Who donates to Labour? It’s a question asked countless times since Ed Miliband began to reconsider his party’s links with the trade unions but there has been much confusion over the numbers, in particular the importance to Labour of union funding. Here’s a quick guide to who donates how much to the Labour party.
1. How much do Labour receive in donations?
In 2012, Labour received £19 million in donations, which is roughly the same as the year before and in 2008, a similar point in the electoral cycle. It’s still down from £25 million at the last general election:
For comparison, the Conservative party received £14 million in 2012 and the Liberal Democrats £3 million.
2. How much do the trade unions donate?
Out of the £19 million received last year, £9 million was received via trade unions donations, or 46 per cent. Money from trade unions reached a peak at the last general election at £14 million, or 54 per cent of their total donations. This is how much the unions have given over the last decade (totalling a whopping £113 million):
Of course, unions aren’t the only donors to Labour. Closely followed are individuals, who have collectively also given millions to the party. Miliband is threatening to throttle this stream of revenue too, with a proposed cap of £5,000 on individual donors; although this would hit the Conservative party more. This is how much the top four groups of donors have given since 2002:
If you’re unsure quite what the changes to union funding are, Jim Pickard has produced an excellent Q&A over at FT Westminster. Pickard points out although £8 million may be wiped off their books instantly if the union’s automatic ‘opt in’ is cut, the money will very possibly make its way to Labour through other means.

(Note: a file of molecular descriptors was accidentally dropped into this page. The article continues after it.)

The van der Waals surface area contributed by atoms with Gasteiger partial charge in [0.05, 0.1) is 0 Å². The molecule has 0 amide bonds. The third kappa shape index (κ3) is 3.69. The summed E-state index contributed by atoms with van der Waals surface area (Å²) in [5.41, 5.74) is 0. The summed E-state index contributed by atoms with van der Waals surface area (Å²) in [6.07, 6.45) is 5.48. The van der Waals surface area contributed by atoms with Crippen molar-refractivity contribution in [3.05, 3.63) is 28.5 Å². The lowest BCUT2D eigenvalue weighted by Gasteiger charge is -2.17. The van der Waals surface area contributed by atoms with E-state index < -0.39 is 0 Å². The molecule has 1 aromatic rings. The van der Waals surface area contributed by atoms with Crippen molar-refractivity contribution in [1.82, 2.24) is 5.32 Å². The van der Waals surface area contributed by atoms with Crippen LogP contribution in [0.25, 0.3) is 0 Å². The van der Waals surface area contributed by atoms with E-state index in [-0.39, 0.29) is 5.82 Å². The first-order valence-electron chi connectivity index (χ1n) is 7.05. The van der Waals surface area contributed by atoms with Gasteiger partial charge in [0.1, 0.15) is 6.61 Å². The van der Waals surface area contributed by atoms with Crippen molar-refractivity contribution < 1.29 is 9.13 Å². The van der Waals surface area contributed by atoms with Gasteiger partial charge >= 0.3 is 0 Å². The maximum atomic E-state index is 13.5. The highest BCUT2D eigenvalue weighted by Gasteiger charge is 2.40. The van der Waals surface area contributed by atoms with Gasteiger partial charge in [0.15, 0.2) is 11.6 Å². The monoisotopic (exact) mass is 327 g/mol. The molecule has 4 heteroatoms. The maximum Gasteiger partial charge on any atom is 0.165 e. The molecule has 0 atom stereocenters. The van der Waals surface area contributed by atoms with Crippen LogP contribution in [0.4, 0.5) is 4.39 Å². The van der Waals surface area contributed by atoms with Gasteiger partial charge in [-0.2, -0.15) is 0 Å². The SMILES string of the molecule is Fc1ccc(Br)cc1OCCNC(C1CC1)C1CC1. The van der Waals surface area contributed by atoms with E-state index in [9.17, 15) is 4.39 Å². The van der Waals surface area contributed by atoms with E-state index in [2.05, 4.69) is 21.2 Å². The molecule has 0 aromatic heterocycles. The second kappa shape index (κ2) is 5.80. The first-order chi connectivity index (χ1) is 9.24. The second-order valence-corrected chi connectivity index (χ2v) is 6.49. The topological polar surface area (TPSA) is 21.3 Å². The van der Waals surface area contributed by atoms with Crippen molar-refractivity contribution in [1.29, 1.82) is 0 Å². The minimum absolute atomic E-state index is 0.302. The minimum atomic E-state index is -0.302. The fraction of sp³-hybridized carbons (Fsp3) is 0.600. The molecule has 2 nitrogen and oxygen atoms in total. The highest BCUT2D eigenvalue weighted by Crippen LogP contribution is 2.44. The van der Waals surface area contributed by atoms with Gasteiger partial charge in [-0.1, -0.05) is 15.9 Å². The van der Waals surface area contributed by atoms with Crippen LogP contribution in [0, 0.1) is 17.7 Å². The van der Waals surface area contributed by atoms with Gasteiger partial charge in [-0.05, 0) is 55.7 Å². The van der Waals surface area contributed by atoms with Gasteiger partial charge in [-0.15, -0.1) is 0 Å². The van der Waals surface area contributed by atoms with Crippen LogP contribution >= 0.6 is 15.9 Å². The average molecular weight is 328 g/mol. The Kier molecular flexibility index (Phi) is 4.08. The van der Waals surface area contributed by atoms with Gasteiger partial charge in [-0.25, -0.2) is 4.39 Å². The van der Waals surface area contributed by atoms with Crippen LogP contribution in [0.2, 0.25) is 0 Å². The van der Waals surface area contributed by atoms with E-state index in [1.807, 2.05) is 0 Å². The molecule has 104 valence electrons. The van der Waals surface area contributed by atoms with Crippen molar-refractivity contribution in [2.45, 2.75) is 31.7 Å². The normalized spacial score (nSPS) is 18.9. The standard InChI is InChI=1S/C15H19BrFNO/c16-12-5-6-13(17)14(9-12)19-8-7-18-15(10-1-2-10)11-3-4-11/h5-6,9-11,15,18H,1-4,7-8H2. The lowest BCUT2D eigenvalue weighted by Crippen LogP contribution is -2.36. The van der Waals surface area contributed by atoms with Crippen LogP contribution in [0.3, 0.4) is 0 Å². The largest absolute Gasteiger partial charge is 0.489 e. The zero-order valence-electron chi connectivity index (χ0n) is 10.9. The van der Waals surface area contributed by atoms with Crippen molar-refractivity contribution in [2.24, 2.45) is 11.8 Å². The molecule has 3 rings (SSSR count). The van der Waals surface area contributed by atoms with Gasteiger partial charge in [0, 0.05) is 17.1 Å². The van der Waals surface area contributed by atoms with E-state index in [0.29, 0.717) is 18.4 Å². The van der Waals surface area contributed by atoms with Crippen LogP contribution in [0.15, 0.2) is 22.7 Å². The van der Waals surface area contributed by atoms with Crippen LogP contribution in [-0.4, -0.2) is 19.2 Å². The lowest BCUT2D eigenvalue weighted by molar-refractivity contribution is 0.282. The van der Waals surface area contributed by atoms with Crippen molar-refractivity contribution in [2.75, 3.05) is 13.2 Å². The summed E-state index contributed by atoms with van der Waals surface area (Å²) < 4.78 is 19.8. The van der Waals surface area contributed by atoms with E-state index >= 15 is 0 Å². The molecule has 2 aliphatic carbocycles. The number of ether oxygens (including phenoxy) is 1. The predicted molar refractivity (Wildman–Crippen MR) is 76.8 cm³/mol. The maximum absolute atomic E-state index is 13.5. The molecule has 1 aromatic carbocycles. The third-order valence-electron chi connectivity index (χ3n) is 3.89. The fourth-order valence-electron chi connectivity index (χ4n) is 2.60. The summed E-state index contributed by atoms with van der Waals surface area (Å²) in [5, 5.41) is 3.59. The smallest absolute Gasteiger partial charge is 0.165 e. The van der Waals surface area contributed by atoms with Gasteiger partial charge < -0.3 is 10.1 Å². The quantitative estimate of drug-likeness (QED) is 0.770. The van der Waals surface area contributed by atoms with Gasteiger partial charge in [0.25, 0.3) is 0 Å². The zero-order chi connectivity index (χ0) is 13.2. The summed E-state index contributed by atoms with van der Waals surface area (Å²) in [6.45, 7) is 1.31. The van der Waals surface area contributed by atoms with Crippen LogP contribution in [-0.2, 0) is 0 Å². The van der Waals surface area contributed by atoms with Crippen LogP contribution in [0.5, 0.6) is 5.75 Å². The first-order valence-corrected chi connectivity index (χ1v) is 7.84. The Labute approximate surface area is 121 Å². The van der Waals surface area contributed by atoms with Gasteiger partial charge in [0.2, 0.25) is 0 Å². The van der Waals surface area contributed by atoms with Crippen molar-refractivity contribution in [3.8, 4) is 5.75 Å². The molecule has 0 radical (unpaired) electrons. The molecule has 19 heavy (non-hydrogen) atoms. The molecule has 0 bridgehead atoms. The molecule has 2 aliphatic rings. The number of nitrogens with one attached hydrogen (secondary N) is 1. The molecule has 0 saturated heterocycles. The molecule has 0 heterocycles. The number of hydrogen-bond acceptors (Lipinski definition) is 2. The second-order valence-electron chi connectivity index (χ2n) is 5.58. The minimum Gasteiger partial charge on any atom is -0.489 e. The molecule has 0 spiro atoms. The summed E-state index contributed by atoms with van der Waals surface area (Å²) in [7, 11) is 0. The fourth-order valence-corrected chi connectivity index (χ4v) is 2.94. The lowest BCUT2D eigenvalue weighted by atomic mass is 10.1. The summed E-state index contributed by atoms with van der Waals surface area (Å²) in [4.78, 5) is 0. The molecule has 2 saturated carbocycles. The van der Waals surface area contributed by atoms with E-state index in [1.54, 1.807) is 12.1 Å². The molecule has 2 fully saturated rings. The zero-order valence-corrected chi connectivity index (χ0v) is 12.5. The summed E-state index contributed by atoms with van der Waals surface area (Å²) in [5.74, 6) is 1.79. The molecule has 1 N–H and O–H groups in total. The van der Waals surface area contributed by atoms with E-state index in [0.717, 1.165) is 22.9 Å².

3. Is Labour in debt?
Yes. Untangling the statement of accounts for any party is tricky but from the last quarterly report in March 2013, the Electoral Commission informs me the party has outstanding loans of just under £10 million. Their loans have remained around the £9.8 million mark since September 2012.
However in April 2013, two new loans were taken out, worth £1,217,500 each, from the Co-op and Unity Trust bank. This brings the total to £12.8 million. With these loans on their book, the possibility of the changes to how Labour is funded leaving the party going bankrupt, as Len McCluskey has suggested, does not look entirely implausible.Tags: Electoral Commission, Labour, Trade Unions, UK politics